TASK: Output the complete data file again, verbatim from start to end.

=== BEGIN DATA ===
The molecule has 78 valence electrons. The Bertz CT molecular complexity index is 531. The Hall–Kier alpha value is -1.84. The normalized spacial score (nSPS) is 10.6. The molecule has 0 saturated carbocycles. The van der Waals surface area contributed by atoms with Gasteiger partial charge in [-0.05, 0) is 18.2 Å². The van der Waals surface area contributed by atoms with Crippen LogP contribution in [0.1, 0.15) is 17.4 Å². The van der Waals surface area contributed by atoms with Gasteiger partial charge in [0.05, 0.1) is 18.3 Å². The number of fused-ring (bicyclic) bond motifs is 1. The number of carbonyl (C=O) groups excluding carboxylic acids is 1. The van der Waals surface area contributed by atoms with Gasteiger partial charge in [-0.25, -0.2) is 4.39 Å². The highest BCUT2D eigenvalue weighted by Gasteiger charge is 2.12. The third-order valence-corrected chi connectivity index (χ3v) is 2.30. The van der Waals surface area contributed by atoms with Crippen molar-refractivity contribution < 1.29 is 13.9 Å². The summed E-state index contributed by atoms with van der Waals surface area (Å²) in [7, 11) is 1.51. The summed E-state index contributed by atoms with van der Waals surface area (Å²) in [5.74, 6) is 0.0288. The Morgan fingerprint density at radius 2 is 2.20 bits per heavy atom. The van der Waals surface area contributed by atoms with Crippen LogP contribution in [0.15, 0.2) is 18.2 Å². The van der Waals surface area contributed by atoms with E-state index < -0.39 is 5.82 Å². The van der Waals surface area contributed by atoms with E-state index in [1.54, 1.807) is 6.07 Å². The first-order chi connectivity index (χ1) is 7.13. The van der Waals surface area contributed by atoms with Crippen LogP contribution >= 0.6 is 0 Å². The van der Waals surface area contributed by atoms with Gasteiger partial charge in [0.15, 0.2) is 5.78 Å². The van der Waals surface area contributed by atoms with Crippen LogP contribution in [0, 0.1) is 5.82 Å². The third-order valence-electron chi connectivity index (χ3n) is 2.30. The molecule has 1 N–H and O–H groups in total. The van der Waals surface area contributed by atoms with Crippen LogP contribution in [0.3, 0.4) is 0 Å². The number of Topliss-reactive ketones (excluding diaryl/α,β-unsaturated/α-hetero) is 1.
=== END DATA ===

The molecule has 78 valence electrons. The Bertz CT molecular complexity index is 531. The Hall–Kier alpha value is -1.84. The normalized spacial score (nSPS) is 10.6. The molecule has 0 saturated carbocycles. The van der Waals surface area contributed by atoms with Gasteiger partial charge in [-0.05, 0) is 18.2 Å². The van der Waals surface area contributed by atoms with Crippen LogP contribution in [0.1, 0.15) is 17.4 Å². The van der Waals surface area contributed by atoms with Gasteiger partial charge in [0.05, 0.1) is 18.3 Å². The number of fused-ring (bicyclic) bond motifs is 1. The number of carbonyl (C=O) groups excluding carboxylic acids is 1. The van der Waals surface area contributed by atoms with Gasteiger partial charge in [-0.25, -0.2) is 4.39 Å². The highest BCUT2D eigenvalue weighted by Gasteiger charge is 2.12. The third-order valence-corrected chi connectivity index (χ3v) is 2.30. The van der Waals surface area contributed by atoms with Crippen molar-refractivity contribution < 1.29 is 13.9 Å². The summed E-state index contributed by atoms with van der Waals surface area (Å²) in [7, 11) is 1.51. The summed E-state index contributed by atoms with van der Waals surface area (Å²) in [5.74, 6) is 0.0288. The Morgan fingerprint density at radius 2 is 2.20 bits per heavy atom. The van der Waals surface area contributed by atoms with Crippen LogP contribution in [0.15, 0.2) is 18.2 Å². The van der Waals surface area contributed by atoms with E-state index < -0.39 is 5.82 Å². The van der Waals surface area contributed by atoms with E-state index in [1.54, 1.807) is 6.07 Å². The first-order chi connectivity index (χ1) is 7.13. The van der Waals surface area contributed by atoms with Crippen LogP contribution >= 0.6 is 0 Å². The van der Waals surface area contributed by atoms with Gasteiger partial charge in [0.15, 0.2) is 5.78 Å². The van der Waals surface area contributed by atoms with Crippen LogP contribution in [0, 0.1) is 5.82 Å². The third-order valence-electron chi connectivity index (χ3n) is 2.30. The molecule has 1 N–H and O–H groups in total. The van der Waals surface area contributed by atoms with Crippen LogP contribution in [0.3, 0.4) is 0 Å². The number of Topliss-reactive ketones (excluding diaryl/α,β-unsaturated/α-hetero) is 1.